Set up a virtual machine in DigitalOcean with Terraform

Setting up a virtual machine from scratch can seem like a daunting task, and depending on the provider, it can be. Personally, I find DigitalOcean to be the simplest and leanest solution out there, as I prefer to have the bare metal thing rather than a full-featured solution with too much going on.

As a developer, I just set up a virtual machine from time to time to run some personal project or to test something, so it's quite easy to forget exactly the steps I took every time I had to create one. An awesome solution to automate this is Terraform, a tool to manage infrastructure with code.


To get started, create a DigitalOcean account if you don't have one and download or install Terraform with your preferred package manager. I'm using Homebrew myself like:

brew install terraform


Now we can create a terraform.tfvars file to store the DigitalOcean secrets that will be used by Terraform:

do_api_token = "[digitalocean_api_token]"
do_ssh_key_fingerprint = "[digitalocean_ssh_key_fingerprint]"

Then we can create the configuration file for Terraform named main.tf:

terraform {
  required_providers {
    digitalocean = {
      source = "digitalocean/digitalocean"
      version = "~> 2.7.0"

variable "do_api_token" {}
variable "do_ssh_key_fingerprint" {}

provider "digitalocean" {
  token = var.do_api_token

resource "digitalocean_droplet" "droplet_name" {
  image = "debian-10-x64"
  ipv6 = true
  monitoring = true
  name = "droplet_name"
  private_networking = false
  region = "fra1"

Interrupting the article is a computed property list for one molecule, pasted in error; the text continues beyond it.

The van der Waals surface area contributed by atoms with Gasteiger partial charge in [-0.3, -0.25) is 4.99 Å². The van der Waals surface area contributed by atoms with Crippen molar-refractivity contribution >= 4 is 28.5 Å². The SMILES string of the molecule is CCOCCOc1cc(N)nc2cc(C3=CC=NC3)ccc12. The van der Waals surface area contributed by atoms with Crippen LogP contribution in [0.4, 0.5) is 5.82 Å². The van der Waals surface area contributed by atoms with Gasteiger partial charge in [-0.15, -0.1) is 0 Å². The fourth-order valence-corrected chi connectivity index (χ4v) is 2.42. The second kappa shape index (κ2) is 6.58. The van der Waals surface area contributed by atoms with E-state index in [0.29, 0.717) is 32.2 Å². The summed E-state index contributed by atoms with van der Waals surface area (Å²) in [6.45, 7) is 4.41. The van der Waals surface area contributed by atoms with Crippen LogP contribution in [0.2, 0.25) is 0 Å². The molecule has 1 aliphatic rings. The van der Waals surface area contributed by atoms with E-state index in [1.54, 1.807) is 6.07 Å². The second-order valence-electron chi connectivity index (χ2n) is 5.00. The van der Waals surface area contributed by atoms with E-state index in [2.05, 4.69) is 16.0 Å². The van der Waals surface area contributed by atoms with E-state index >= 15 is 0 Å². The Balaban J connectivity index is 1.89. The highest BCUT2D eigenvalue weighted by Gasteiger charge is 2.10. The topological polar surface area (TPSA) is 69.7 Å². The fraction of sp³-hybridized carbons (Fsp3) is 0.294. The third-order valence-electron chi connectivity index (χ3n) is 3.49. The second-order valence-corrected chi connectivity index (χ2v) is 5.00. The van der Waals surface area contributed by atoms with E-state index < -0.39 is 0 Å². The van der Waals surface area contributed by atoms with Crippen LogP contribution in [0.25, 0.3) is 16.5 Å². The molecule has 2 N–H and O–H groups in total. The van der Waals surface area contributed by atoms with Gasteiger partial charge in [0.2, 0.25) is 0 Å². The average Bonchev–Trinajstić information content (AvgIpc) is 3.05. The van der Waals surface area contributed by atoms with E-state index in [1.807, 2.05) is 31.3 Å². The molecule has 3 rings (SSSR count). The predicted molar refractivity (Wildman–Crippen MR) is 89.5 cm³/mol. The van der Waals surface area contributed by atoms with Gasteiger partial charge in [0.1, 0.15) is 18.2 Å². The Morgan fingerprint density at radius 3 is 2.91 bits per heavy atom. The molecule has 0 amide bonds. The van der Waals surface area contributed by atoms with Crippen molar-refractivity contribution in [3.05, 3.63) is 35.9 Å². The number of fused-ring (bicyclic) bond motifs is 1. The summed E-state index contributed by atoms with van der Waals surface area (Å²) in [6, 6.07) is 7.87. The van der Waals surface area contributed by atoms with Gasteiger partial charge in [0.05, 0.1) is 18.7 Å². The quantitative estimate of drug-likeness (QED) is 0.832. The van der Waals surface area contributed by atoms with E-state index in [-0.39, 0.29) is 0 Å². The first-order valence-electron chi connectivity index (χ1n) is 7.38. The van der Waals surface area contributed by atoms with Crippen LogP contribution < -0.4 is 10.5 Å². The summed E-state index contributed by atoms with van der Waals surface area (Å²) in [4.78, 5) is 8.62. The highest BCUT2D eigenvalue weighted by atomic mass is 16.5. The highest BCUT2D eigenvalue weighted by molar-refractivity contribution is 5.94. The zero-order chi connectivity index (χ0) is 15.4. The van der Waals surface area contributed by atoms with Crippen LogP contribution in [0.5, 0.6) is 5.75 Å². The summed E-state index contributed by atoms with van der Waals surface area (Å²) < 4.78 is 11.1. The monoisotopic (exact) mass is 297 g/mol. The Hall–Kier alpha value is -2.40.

size = "s-1vcpu-1gb"
  ssh_keys = [

output "public_ipv4" {
  value = digitalocean_droplet.droplet_name.ipv4_address

In this file we define the provider we'll use and the secrets it uses, the resource (the thing we want to create) with its base configuration, and an optional output value we want after completion, in this case the public IP of the virtual machine so we can then SSH into it.

A few things to take into account:

  • Find the latest version of the provider here.

  • Find a reference for the types of resources DigitalOcean offers here.

  • Note that droplet_name can be changed to any name.


With this, we can initialize Terraform to install the required files:

terraform init

And then we can run it to create a list of the actions to perform:

terraform plan

This command will also save the current state, and future changes will be added on top of it, so it's important to run it often.

If everything looks fine, we are ready to execute the actions and create the virtual machine:

terraform apply

This should result in a success message and the virtual machine's IP address displayed in the terminal, which means the virtual machine is up and running and available to the internet.

After working on it, if we don't need the virtual machine anymore, we can remove it with the following command:

terraform destroy

This will undo anything created by Terraform, returning to the inital state.

So now, whenever we need a virtual machine, we can just run the plan and apply commands to create it. Wonderful!

If you're using dark mode, do you like the code blocks's theme? I have it available for VS Code, feel free to check it.